By Sarah Lagrotteria
It’s hot. When I went to meet Lydia at Suzanne Goin’s new Tavern (more on that amazing meal later!) at 8 last night, my car thermometer read 91 degrees! So, it was with some sadness that I prepared my favorite spring risotto–fresh pea and mint– for what will be the last time this year. I got a bit of an aromatherapy facial as I stirred (and stirred) the steaming pot. What I love about making risotto (and pasta too) is how the fresh ingredients intensify upon hitting the hot starch. In this case, the smell of the mint as it warmed to the rice was fresh and mildly spicy, followed by the rich scent of melting parmigiano-reggiano. It’s like crushing anew on old friends.
I used Carnaroli rice in lieu of the more common Arborio variety and the difference is really noticeable. You can tell from the picture-the risotto is luscious but more textured than normal, as the Carnaroli is starchier and holds more of its shape than the Arborio. I’m going to use it next time with my summertime risotto ingredients of choice.
Risotto with spring peas and fresh mint
2 tablespoons butter and/or olive oil
1 small onion, chopped
salt and freshly ground black pepper
1/4 cup white wine
2 cups risotto rice (arborio or carnaroli)
7 cups chicken stock, held at a simmer
2 cups freshly shelled peas (can substitute frozen)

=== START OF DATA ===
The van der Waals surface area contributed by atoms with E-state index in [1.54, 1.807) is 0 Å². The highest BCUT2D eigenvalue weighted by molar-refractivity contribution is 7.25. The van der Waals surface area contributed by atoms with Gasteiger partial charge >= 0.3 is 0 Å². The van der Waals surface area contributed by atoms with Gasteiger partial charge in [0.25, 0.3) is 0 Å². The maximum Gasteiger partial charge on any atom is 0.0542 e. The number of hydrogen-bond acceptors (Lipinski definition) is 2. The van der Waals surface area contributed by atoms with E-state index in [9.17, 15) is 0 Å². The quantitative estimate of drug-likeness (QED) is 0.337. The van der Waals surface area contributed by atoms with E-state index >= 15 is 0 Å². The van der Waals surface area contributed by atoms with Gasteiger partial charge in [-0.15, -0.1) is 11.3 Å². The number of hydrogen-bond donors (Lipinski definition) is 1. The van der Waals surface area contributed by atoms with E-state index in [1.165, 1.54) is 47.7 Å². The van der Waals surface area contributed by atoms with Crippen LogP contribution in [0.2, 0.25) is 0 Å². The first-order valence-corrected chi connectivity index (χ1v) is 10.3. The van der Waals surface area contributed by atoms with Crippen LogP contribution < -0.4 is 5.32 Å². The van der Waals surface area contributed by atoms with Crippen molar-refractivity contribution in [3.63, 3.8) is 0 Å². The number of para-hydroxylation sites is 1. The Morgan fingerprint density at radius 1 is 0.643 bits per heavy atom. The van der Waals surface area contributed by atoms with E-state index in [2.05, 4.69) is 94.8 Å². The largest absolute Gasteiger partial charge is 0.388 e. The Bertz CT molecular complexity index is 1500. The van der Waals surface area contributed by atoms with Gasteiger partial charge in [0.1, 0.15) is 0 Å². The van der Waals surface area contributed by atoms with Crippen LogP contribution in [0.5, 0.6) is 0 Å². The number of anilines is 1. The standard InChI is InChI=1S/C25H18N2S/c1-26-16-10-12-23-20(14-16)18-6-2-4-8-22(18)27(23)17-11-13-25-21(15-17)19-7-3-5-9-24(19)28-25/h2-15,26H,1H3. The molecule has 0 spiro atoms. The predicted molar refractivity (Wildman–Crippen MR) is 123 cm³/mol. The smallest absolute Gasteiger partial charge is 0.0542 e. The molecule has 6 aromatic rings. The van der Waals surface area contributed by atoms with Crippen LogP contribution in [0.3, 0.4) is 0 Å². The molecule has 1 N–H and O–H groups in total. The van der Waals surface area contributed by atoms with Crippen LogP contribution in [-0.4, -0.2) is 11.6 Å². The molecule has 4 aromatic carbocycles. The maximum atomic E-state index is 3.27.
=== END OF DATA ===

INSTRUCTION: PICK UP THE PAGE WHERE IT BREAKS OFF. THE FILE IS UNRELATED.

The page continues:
1/2 cup fresh mint, cut into chiffonade
Parmigiano-reggiano for shaving
1. Melt the butter and/or oil in a large pot over medium-high heat. Add the onion and cook, stirring occasionally, until translucent, about 8 minutes. Season with salt and pepper.
2. Add the rice, stirring, until the edges of the rice being to look translucent. Add the wine, stirring until the wine is absorbed. Add the hot stock, one ladle at a time, sitting continuously until each ladle is absorbed before adding the next.
3. Taste the risotto when about half the broth is gone. The outside of the grains should be tender but the insides still hard. Stir in the fresh peas and continue adding the broth ladle by ladle until the stock is completely absorbed, the peas are cooked, and the risotto is creamy but retains a bit of a bite. Season to taste with salt and pepper.
4. Stir in half the mint. Plate the risotto in a large serving bowl and top with a generous dusting of grated Parmigiano-reggiano. Serve with the remaining mint and the cheese for grating on the side.
Note: I love to serve this with broiled prawns. Just preheat the broiler, toss the peeled and de-veined prawns with olive oil, salt and pepper and broil for 2 minutes on each side. Add a squirt of fresh lemon juice and serve on top of the risotto.
Yield: serves 8